"I've been waiting since two years for this film," said Sridhar, who came to watch the film in a group of 30 fans, all dressed in identical white T-shirts with Rajinikanth's picture on the chest. The group, mostly employees of private companies and the government, was enthusiastically taking pictures with a selfie-stick near a poster of their favorite star.

"He's a terrific actor. But what I love about him is: He may be India's biggest star, but he remains a simple man at heart. He hasn't changed one bit," said Sridhar, referring to Rajinikanth's humble beginnings.

Born Shivaji Rao Gaekwad, the megastar worked as a bus conductor for three years in Bangalore, before he joined an acting school in Chennai. Starting out playing small roles as a villain in Tamil cinema, he worked his way up, landing roles even in Bollywood, India's Hindi language film industry based in the country's entertainment hub of Mumbai. Since his debut in 1975, Rajanikanth has acted in over 150 films, many of which have broken box office records.

"This film is a celebration. This day is a celebration," said Sridhar, as he rearranged the group for yet another selfie outside Chennai's historic Albert Theater.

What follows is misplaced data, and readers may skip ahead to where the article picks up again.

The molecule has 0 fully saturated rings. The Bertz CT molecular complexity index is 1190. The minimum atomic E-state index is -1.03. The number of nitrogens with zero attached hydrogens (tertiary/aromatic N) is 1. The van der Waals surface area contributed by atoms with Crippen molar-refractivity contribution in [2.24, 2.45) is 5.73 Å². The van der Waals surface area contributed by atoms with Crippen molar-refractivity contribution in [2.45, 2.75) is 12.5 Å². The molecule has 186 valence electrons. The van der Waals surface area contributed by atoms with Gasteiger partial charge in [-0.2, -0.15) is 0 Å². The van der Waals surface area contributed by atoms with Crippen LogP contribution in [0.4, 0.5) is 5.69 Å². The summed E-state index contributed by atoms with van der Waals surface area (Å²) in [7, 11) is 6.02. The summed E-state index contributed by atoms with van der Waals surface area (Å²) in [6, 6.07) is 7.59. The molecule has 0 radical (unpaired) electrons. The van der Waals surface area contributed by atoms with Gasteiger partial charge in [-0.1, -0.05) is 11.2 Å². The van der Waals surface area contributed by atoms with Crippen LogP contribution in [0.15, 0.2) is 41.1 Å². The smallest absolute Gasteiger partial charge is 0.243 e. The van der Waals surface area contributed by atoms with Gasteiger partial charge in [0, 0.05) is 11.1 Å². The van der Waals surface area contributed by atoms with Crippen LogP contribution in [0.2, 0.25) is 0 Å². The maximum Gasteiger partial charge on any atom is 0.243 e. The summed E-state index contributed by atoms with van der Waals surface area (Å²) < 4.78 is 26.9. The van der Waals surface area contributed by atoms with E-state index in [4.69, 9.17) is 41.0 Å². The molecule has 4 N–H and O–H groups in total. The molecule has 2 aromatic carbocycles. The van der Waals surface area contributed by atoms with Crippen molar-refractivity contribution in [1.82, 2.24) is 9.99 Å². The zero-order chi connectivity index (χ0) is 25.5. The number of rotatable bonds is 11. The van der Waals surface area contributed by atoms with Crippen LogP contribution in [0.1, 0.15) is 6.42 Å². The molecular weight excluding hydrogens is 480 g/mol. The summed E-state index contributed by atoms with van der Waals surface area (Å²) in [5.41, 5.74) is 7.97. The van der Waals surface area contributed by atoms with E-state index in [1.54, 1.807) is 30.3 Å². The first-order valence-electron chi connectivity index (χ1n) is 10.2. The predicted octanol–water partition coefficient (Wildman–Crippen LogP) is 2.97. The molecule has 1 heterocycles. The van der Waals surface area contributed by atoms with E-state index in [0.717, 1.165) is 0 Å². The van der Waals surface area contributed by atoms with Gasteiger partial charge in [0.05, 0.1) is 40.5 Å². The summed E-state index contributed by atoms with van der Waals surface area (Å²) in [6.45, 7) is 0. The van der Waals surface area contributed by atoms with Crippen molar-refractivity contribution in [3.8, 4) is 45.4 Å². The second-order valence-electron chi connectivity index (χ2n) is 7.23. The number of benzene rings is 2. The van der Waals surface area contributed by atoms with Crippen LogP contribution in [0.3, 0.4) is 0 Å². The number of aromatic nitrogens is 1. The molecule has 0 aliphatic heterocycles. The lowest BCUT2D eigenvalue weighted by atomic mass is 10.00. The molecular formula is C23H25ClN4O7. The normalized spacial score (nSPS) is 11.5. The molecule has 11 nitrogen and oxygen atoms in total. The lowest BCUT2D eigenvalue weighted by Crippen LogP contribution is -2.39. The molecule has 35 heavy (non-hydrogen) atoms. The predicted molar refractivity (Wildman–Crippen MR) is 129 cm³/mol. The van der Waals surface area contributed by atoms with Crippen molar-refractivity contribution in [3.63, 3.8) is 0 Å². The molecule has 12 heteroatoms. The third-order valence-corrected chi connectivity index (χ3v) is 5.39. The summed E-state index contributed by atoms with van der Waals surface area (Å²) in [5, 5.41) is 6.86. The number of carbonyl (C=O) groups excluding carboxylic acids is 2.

Sandhya Ramani, a graduate student at University of Colorado, Denver, said she had timed her vacation to be in Chennai for the film's release.

"It's something that can't be explained in words. It's just Rajinikanth. He's mind blowing," Ramani said, as she came out from the theater with her friends.

Shubhra Gupta, one of India's leading film critics, said the Rajinikanth phenomenon was not easy to explain.

"There is no logic to how and why Rajinikanth has become the superstar of superstars," Gupta said. But she referred to his impoverished background as appealing to the masses.

"People see themselves in Rajinikanth and the fact that he has made it so big. There's an aspirational connect that people make with him," Gupta said.

Several private companies have given their employees the day off to enable them to catch the film on its first day.

Fyndus, a Chennai-based data-processing company, gave away free tickets to employees and said it decided to declare a holiday Friday to "avoid piled-up leave requests to its human resources department."

The Malaysia-based AirAsia budget carrier organized a special round-trip flight from the southern city of Bangalore to Chennai for the movie premiere. An AirAsia plane dedicated to Rajinikanth and painted with his picture was flying to 10 destinations in India.

The opening scenes from the film show a grey-bearded Rajinikanth being released from a prison, swearing to avenge his enemies. In his search for revenge, he is reunited with his family and rains destruction on his foes. The film also stars Taiwanese actor Winston Chao.

Rajinikanth merchandise was selling briskly outside theaters in Tamil Nadu. T-shirts and jackets sporting the superhero's face and his trademark dark glasses were hot favorites. One finance company in southern India has minted special silver coins with Rajinikanth's visage and priced the five-gram coin at $5.30 each.